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SMITH: Grateful for their kids — in Congo

Published: Wednesday, November 21, 2012 at 4:55 p.m.
Last Modified: Wednesday, November 21, 2012 at 4:55 p.m.

About the time the scent of pumpkin pie dissipates and the fridge door smacks shut on the leftovers, we’ll begin to grapple with all we’ve got to do this next month.

Just imagine being Beth and Mike Hall.

As the parents of three pre-schoolers, the Santa Rosa couple would do well to fulfill all their preparations for Christmas even were they not to travel to the Democratic Republic of Congo in December to meet the two youngsters they’re adopting.

Beth Hall says that before she and Mike met, both knew they’d someday provide a home and family to an orphan living in great peril somewhere in the world.

Research led them to Congo, where civil war, atrocity, AIDS and deprivation have left about 5 million children abandoned.

“It would just blow your mind, the need over there,” Beth says.

She and her husband inquired about adopting a Congolese child and upon learning of the plight of so many more agreed to bring home a second.

It’s hugely expensive so they’re raising money by several means.

Beth will sell nativity sets that she has hand-painted at the holiday crafts fair that opens Friday at Sebastopol’s Twin Hill Ranch. Her website, lovehasrun.com, links to a virtual shop of items created by herself and her mother, Jan Steiner.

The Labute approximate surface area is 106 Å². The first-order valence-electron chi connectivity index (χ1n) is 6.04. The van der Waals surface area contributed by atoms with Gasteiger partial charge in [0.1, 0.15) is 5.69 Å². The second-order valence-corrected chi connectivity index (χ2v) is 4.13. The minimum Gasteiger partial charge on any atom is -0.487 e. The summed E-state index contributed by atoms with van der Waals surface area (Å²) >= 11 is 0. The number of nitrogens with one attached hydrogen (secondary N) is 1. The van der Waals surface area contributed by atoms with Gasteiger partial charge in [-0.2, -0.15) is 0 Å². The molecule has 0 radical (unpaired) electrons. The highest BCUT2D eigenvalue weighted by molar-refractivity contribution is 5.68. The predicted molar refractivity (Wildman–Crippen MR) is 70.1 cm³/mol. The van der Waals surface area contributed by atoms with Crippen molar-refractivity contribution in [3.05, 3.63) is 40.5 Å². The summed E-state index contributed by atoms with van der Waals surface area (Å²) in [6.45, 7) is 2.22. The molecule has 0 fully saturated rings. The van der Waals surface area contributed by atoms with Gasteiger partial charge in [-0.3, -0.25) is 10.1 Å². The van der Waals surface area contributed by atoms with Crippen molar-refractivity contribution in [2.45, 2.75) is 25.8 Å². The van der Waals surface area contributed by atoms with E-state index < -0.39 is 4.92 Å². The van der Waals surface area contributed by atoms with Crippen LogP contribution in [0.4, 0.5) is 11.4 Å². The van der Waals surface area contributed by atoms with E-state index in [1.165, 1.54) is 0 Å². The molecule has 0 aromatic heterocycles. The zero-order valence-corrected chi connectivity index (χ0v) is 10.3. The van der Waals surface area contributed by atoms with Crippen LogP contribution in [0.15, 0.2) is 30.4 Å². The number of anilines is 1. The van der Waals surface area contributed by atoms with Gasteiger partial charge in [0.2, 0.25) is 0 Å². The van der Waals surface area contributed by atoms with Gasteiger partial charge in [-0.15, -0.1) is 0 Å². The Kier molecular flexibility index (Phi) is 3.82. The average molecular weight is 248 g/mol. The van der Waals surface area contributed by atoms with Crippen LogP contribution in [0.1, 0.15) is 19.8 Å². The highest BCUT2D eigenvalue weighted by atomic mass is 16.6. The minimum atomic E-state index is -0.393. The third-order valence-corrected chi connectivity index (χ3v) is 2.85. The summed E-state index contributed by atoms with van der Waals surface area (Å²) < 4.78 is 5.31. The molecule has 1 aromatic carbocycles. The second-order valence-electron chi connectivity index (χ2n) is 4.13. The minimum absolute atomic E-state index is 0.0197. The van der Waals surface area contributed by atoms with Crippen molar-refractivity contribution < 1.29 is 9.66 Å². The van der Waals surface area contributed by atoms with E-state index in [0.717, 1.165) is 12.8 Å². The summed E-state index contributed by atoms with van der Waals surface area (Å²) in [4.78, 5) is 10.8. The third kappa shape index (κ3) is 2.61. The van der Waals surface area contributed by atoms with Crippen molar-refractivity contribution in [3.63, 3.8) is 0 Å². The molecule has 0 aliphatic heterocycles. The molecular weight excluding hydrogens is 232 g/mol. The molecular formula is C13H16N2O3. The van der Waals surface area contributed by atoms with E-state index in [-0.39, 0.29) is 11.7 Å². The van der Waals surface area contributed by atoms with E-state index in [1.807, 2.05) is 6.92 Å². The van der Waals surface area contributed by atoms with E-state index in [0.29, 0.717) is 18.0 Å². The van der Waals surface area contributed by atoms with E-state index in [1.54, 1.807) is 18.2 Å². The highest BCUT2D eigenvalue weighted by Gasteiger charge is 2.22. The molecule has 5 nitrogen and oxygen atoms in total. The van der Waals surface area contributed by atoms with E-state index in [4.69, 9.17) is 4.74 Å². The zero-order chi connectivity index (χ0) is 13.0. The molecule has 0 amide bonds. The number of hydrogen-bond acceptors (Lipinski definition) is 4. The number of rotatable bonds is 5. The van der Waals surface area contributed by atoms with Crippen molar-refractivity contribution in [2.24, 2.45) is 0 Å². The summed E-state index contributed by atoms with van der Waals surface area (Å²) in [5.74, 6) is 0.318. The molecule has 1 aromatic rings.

The orphans the family can’t wait to meet are aged 2 and 3 and are not siblings — yet. Their names: Charlotte and Grayson.

SINGING FOR BARI: Eco-activist and balladeer Darryl Cherney is on the road, showing his documentary on the 1990 car-bomb blast that slightly injured him but nearly killed his lover and Earth First! comrade, Judi Bari.

“Who Bombed Judi Bari?” looks to be the first film ever that comes with a reward. Humboldt County resident Cherney’s production company offers $50,000 for information leading to the arrest, conviction and incarceration of the person or persons who placed the bomb.

The question of who is left open by the 93-minute documentary, constructed of interviews and archival footage of Bari, Cherney and the bomb blast in Oakland that came as they organized in preparation for the Redwood Summer mass protests against logging of old-growth trees.

Competing theories of who put a bomb under the driver’s seat of Bari’s car cast suspicion on the FBI, persons formerly close to Bari and political adversaries.

As Cherney travels the country screening the documentary he made with director Mary Liz Thompson, he’s saying he hopes the reward will at last bring about the arrest and conviction of whomever placed the bomb.

A week-long run of “Who Bombed Judi Bari” in New York City produced mostly favorable reviews, though several say Cherney went overboard with old clips of the protest songs he and Bari would often sing.

We’ll see if the film and the reward will prompt someone in the know to do some singing of his or her own.

(Chris Smith is at 521-5211 and chris.smith@pressdemocrat.com.)

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